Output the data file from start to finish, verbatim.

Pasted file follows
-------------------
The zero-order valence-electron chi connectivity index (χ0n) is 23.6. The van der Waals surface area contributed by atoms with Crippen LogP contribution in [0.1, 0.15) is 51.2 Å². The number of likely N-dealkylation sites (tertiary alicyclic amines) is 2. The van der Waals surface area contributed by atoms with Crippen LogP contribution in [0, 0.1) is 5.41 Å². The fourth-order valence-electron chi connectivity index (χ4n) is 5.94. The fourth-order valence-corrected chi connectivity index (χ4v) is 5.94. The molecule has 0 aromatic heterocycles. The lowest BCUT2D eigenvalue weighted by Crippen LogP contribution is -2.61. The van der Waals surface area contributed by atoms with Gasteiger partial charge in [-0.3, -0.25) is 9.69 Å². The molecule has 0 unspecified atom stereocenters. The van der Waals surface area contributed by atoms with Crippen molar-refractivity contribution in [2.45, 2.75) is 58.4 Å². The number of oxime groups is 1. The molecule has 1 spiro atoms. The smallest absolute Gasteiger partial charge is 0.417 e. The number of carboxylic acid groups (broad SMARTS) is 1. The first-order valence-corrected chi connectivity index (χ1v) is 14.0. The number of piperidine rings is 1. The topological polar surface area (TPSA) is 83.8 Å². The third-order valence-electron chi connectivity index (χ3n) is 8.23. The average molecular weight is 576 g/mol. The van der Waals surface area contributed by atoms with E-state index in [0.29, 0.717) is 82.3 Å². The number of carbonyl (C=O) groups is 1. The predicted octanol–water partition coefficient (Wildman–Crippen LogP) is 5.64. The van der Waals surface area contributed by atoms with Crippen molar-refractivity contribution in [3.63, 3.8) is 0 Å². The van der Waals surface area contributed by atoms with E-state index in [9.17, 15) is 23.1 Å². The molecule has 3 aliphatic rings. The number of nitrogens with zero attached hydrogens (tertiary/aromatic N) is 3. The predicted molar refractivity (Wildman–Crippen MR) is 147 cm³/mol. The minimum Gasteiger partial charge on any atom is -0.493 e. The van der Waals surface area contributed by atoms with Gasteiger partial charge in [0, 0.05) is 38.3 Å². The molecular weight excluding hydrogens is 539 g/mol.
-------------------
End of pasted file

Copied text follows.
The zero-order valence-electron chi connectivity index (χ0n) is 23.6. The van der Waals surface area contributed by atoms with Crippen LogP contribution in [0.1, 0.15) is 51.2 Å². The number of likely N-dealkylation sites (tertiary alicyclic amines) is 2. The van der Waals surface area contributed by atoms with Crippen LogP contribution in [0, 0.1) is 5.41 Å². The fourth-order valence-electron chi connectivity index (χ4n) is 5.94. The fourth-order valence-corrected chi connectivity index (χ4v) is 5.94. The molecule has 0 aromatic heterocycles. The lowest BCUT2D eigenvalue weighted by Crippen LogP contribution is -2.61. The van der Waals surface area contributed by atoms with Gasteiger partial charge in [-0.3, -0.25) is 9.69 Å². The molecule has 0 unspecified atom stereocenters. The van der Waals surface area contributed by atoms with Crippen molar-refractivity contribution in [2.45, 2.75) is 58.4 Å². The number of oxime groups is 1. The molecule has 1 spiro atoms. The smallest absolute Gasteiger partial charge is 0.417 e. The number of carboxylic acid groups (broad SMARTS) is 1. The first-order valence-corrected chi connectivity index (χ1v) is 14.0. The number of piperidine rings is 1. The topological polar surface area (TPSA) is 83.8 Å². The third-order valence-electron chi connectivity index (χ3n) is 8.23. The average molecular weight is 576 g/mol. The van der Waals surface area contributed by atoms with E-state index in [0.29, 0.717) is 82.3 Å². The number of carbonyl (C=O) groups is 1. The predicted octanol–water partition coefficient (Wildman–Crippen LogP) is 5.64. The van der Waals surface area contributed by atoms with Crippen molar-refractivity contribution in [3.63, 3.8) is 0 Å². The van der Waals surface area contributed by atoms with E-state index in [9.17, 15) is 23.1 Å². The molecule has 3 aliphatic rings. The number of nitrogens with zero attached hydrogens (tertiary/aromatic N) is 3. The predicted molar refractivity (Wildman–Crippen MR) is 147 cm³/mol. The minimum Gasteiger partial charge on any atom is -0.493 e. The van der Waals surface area contributed by atoms with Gasteiger partial charge in [0, 0.05) is 38.3 Å². The molecular weight excluding hydrogens is 539 g/mol.